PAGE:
# Do backpropagation to calculate the gradient for that outcome
gradient = net.backward(prob=probs)
return gradient['data'].copy()
mouse = 673 # Line 674 in synset_words.txt
grad = compute_gradient(img_data, mouse)
```

Very important, because *the gradient is the same shape as the the original image*, we can display it as an image!. But we need to scale it up, otherwise it won’t be visible, since the order of magniture of gradient is *e-08*. So let’s display the gradient for the prediction above:

```
# Display scaled gradient
display(grad / np.percentile(grad, 98))
plt.title('Gradient for mouse prediction')
```

### Step 2: Find the direction towards a different prediction

We’ve already calculated gradient via *compute_gradient()* function, and drawn it as a picture. In this step we want to create a delta which *emphasizes the pixels in the picture that the neural network thinks are important*.

Below we can play with different values and add or substract small multiples of delta from our image and see how the predictions change. The modified image is then displayed. Notice how the pixels are slightly affected.

```
delta = np.sign(grad)
multiplicator = 0.9
new_predictions = predict(np.round(img_data + multiplicator*delta), n_preds=5)
```

```
label: 673 (mouse, computer mouse), certainty: 52.87%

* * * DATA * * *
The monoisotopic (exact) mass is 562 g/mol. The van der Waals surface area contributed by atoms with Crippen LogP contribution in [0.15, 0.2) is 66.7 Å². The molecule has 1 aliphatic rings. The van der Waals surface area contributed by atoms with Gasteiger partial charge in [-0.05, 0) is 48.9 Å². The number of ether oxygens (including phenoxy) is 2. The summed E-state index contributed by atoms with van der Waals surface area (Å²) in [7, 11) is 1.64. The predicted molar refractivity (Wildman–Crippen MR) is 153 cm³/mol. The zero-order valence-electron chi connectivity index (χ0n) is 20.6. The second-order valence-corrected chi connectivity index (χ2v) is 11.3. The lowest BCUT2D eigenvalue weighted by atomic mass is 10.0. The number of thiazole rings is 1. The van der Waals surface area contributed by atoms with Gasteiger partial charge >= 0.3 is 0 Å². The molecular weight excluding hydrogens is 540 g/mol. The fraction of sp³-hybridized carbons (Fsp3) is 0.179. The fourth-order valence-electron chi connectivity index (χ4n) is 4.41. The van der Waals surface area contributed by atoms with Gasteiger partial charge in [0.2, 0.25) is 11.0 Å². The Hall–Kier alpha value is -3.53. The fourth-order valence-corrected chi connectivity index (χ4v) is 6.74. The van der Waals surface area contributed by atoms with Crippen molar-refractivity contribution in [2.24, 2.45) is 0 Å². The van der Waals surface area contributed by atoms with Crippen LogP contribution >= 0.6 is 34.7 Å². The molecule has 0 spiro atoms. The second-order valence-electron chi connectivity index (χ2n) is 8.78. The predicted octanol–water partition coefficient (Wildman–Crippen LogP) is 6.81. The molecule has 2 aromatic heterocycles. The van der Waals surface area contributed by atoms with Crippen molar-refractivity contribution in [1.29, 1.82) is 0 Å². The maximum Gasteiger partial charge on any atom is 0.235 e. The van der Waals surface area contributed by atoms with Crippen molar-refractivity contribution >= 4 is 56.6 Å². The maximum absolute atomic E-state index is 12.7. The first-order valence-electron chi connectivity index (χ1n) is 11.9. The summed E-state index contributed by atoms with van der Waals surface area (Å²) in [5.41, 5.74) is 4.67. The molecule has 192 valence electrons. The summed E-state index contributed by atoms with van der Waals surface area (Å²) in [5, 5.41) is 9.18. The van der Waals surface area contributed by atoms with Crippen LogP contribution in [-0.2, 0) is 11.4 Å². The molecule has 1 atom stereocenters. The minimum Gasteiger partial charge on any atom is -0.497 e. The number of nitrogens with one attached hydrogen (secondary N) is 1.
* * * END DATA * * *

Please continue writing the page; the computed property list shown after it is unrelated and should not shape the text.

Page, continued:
label: 508 (computer keyboard, keypad), certainty: 12.23%
label: 230 (Shetland sheepdog, Shetland sheep dog), certainty: 4.22%
label: 534 (dishwasher, dish washer), certainty: 2.73%
label: 742 (printer), certainty: 2.6%
```

We’ve added a very light version of the gradient to the original image. This increased the probability of the label we used to compute the gradient - *mouse*, which now has **52.87% probability**. Not bad at all but the image is visibly altered. Let’s see if we can do better.

So insted of adding delta multiplied by a big number (0.9), we’ll work in smaller steps, compute the gradient towards our desired outcome *at each step* and each time modify the image slightly.

### Step 3 - Loop to find the best values

**Slowly** go towards a different prediction. At each step compute the gradient for our desired label, and make a slight update of the image. The following steps compute the gradiend *of the image updated at previous step* then update it slightly.

*The most interesting function* of this whole session is below. Spend a few minutes on it!

```
def trick(image, desired_label, n_steps=10):
# Maintain a list of outputs at each step
# Will be usefl later to plot the evolution of labels at each step.
prediction_steps = []
for _ in range(n_steps - 1):
preds = predict(image, display_output=False)
prediction_steps.append(np.copy(preds))
grad = compute_gradient(image, desired_label)
delta = np.sign(grad)
# If there are n steps, we make them size 1/n -- small!
image = image + delta * 0.9 / n_steps
return image, prediction_steps
```

## Part 4 - Final results

### Transform the cat into a penguin (or mouse)

… *without affecting the apparence of the image*. First let’s check the original predictions, to see what is our starting point:

```
# Check Original predictions
pred = predict(img_data, n_preds=5)